SYRIA— French fighter jets launched a series of attacks on ISIS sites in Raqqa, Syria on Sunday in what officials described as a major bombardment.
The strike involved 12 aircraft including 10 fighter jets. Twenty bombs were dropped, hitting all targets said Mickael Soria, press adviser for France's defense minister.
A French defense official said the "massive" airstrike destroyed a jihadi training camp and a munitions dump in the region.
The jets were launched from sites in Jordan and the Persian Gulf.
ISIS claims Raqqa as the capital of its so-called caliphate. The terrorist group claimed responsibility for a series of terrorist attacks in Paris on Friday that killed 132 people.
France's President Francois Hollande described those attacks as "an act of war."
What impact did airstrikes have?
It's hard to know what's happening on the ground inside Raqqa. Since ISIS took over, the city has become increasingly isolated -- with an activist group known as Raqqa is Being Slaughtered Silently providing outsiders with a harrowing glimpse of the city's transformation.
On Sunday, the activist collective said that the city appeared to be bracing for an attack even before the French airstrikes began.
ISIS fighters in Raqqa had expected retaliatory airstrikes and evacuated key facilities, including their headquarters, operation and security buildings, a member of Raqqa is Being Slaughtered Silently said.
Streets were empty, the activists said, markets were less crowded than usual and sheikhs in mosques said they expected the city to be struck.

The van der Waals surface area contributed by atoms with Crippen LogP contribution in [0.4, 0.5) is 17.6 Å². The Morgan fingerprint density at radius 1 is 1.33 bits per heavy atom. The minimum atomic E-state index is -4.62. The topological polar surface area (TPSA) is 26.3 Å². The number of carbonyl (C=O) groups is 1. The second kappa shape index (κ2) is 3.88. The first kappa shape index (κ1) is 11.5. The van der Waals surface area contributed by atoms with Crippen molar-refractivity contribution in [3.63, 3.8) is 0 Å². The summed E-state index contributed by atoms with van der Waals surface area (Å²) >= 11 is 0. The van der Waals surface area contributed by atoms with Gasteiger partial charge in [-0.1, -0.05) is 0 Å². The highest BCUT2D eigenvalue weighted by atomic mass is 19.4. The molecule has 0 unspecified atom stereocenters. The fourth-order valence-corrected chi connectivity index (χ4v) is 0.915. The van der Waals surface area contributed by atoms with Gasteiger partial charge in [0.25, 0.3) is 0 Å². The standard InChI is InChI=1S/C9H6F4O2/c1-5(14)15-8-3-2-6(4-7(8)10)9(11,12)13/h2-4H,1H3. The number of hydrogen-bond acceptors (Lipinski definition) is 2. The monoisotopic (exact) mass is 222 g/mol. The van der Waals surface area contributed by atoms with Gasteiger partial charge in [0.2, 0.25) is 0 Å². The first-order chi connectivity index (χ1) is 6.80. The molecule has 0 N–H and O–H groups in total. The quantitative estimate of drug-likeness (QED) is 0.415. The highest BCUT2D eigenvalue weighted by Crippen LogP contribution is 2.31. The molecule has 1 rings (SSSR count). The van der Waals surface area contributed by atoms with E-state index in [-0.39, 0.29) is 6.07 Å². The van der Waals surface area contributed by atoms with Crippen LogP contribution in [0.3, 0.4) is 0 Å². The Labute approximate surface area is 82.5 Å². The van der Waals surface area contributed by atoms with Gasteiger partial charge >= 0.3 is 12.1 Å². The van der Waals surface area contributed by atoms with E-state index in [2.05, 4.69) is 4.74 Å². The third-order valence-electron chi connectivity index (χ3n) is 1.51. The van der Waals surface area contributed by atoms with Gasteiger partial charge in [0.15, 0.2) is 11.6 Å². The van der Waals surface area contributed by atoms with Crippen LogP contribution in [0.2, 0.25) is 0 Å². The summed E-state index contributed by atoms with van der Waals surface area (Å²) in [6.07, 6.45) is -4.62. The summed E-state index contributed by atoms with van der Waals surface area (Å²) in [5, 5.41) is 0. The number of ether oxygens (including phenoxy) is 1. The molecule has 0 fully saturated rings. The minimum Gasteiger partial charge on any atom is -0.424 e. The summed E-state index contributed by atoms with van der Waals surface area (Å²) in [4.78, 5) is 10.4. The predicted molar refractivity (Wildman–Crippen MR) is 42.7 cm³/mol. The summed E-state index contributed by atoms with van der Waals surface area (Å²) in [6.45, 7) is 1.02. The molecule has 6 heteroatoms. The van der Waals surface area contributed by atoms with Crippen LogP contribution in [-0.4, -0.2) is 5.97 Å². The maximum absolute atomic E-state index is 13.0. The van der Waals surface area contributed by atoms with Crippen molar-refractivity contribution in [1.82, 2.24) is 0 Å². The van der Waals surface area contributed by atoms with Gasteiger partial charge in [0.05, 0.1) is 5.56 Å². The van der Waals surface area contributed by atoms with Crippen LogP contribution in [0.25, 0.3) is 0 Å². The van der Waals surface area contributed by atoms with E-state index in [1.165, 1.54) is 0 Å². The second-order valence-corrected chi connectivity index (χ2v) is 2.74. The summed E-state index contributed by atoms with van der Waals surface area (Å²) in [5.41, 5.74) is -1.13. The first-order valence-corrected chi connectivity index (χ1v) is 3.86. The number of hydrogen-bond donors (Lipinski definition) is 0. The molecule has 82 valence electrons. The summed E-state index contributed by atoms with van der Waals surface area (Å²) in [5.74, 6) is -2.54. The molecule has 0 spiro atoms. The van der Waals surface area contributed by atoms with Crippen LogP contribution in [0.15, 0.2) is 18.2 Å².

The airstrikes hit several key ISIS facilities, including the city's stadium, activists said, used by ISIS as both its headquarters and a jail. It was not immediately clear what the damage was. So far, according to Raqqa is Being Slaughtered Silently, there have been no reports of civilian casualties.
The ISIS media wing Amaaq also said the sites hit by airstrikes had been abandoned and that no one had been killed in the airstrikes. CNN has not independently confirmed the groups' reports.
ISIS in Raqqa was previously the target of retaliatory airstrikes in February. Two days after news emerged that the group had burned a captive Jordanian pilot to death, the Middle Eastern nation hit back. At the time, ISIS posted photos of the destruction from the Jordanian airstrikes and the activist Syrian Observatory for Human Rights said 10 militants were killed.
This is a developing story, check back for updates.